"Hello, Mr. Luther, please," Richardson said.
"Yeah. This is he." The voice from the other end of the line was cautious.
"Hi. How you doin'? I gotta message here that you called." Richardson tried to sound friendly and confused, as if he couldn't figure out why he'd been contacted.
"Okay. And you?" Luther responded. "The Eerebout boys called and told me you guys had a picture of me, uh, you know, and were going to plaster it all over the news and stuff. So I figured I better give you a call."
Richardson listened carefully. Luther had no regional accent that he could discern, maybe a little country, but there was something he couldn't quite put his finger on. Keep him talking, he thought, and see what shakes. He started by asking innocent questions — like Luther's address, which was in Fort Collins, a college town 60 miles straight north of Denver, and the correct spelling of his name.
After a couple minutes of this, it was Luther who cut to the chase. "The reason the boys were playing stupid, all right, is 'cause I just was recently released from the joint."
There we go, Richardson thought, somethin' right off the bat. The guy's an ex-con. That's what I was picking up in his voice — that ol' prison tough guy bullshit. He wondered what the charges had been but let Luther keep talking.
"They were playin' stupid, hopin' that maybe this girl would just pop up somewheres or somethin', or ... call her people, you know what I mean, to let everybody know that she's okay, see? I-I-now, I don't trust, uh, the cops. I mean, I'm gonna tell you that straight up. You know I've had some bad experiences with 'em. You know, prison guards. The detectives that originally arrested me on my case, you know what I mean, said that I made a statement which I never made ..."
Richardson scowled, his dark eyebrows knitting a solid line above his eyes. Another innocent "victim" of the system. How many times have I heard that one? he thought. Ain't no criminals in prison, just a bunch of innocent guys who got railroaded by crooked cops, grandstanding DAs, bad judges, and ignorant juries.
Next, he'll start talking about his poor, abused childhood, Richardson thought. Well, mine wasn't so all-fired happy either, buddy.
Richardson's father, an alcoholic who had abused his wife and two sons, shot and killed himself shortly before Scott's 13th birthday. Doyle Richardson had drilled a heightened sense of moral duty into his boys ("There's right and there's wrong, and you gotta choose where you stand"), but along the way forgot to tell them that he loved them.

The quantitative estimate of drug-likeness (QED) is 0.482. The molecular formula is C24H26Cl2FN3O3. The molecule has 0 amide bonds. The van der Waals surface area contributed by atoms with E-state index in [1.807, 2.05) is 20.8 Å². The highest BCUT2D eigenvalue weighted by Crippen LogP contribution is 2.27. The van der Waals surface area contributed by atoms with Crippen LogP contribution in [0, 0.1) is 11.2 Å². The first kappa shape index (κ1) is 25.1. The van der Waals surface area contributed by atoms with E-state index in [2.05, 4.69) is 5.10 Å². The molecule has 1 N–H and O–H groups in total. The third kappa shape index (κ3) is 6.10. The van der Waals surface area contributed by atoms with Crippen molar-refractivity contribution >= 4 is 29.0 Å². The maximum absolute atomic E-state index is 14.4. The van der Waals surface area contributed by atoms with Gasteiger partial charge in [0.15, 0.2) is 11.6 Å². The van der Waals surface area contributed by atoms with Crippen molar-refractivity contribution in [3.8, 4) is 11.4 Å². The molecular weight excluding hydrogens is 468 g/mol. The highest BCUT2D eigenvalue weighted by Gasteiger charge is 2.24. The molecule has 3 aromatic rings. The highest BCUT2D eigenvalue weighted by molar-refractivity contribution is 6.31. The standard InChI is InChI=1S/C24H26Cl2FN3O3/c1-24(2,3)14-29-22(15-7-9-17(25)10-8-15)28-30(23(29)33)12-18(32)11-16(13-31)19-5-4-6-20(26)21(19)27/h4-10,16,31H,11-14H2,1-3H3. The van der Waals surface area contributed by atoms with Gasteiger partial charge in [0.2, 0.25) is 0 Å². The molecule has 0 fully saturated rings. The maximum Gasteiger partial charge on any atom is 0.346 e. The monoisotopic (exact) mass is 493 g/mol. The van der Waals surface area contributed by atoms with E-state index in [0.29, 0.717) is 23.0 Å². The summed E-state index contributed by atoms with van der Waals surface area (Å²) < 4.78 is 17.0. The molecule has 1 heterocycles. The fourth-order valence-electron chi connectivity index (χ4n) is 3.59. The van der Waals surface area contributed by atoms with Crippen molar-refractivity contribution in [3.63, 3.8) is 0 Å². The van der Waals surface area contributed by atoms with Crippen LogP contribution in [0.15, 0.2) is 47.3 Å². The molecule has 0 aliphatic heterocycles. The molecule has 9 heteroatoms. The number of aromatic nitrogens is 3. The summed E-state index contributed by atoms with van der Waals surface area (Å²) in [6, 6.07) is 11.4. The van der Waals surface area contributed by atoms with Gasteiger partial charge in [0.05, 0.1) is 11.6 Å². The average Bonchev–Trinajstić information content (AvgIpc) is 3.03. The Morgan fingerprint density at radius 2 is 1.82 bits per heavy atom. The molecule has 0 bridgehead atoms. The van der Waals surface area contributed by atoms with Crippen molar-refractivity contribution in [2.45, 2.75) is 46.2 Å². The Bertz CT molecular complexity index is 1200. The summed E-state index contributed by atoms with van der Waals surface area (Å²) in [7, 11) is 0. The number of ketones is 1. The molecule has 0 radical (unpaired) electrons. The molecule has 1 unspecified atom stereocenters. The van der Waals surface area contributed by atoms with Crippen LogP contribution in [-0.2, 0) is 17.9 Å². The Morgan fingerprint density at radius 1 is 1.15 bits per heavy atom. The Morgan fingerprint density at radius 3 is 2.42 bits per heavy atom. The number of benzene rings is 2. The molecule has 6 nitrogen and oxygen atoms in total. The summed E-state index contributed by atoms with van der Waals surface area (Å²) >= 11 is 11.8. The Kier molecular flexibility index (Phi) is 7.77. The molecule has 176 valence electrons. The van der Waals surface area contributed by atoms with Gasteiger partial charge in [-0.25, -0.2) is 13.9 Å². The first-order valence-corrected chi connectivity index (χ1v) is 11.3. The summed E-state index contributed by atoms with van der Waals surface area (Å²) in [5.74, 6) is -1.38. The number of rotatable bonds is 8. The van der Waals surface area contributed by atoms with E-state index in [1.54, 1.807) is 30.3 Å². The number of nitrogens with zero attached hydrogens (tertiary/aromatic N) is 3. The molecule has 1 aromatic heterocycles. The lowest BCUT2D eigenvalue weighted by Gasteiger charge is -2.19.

Richardson's teenaged years had been spent hell-bent for leather, and those who knew him, including his mother, had wondered which side of the law he would wind up on. He'd been on his own at 16 with a fast car and not much else to his name except a reputation for wildness. But then he had gone to Gladewater to visit his father's grave, and met Sabrina.
So he'd stayed and, working two jobs, put himself through community college as a criminal justice major. He was a cop by 19, so young that his partners had to buy his bullets for him, the same year Sabrina's parents finally let them go out on a date.
Everything he had, everything he was, he got by working hard and patience; nobody had handed him anything. So Richardson didn't put much stock in the stories of criminals who whined that they'd had a rough childhood. I somehow managed to stay out of prison, he thought when Luther began complaining about the police hounding him, and no one's lookin' at me now 'cause some girl's missin'.
Out loud, he sympathized, which seemed to encourage Luther. The ex-con repeated himself. "You know, they said I made a confession, which I never made."
Now, Richardson thought, get him while he's on the defensive. "Let's break the ice right off the bat," he interrupted. "I'm not gonna jack with you, I'm not gonna jack with anybody. All we're concerned about is findin' Cher and makin' sure Cher's okay."
Excerpted from Monster by Steve Jackson. Copyright © 2013 Steve Jackson. Excerpted by permission of KENSINGTON PUBLISHING CORP..
All rights reserved. No part of this excerpt may be reproduced or reprinted without permission in writing from the publisher.
Excerpts are provided by Dial-A-Book Inc. solely for the personal use of visitors to this web site.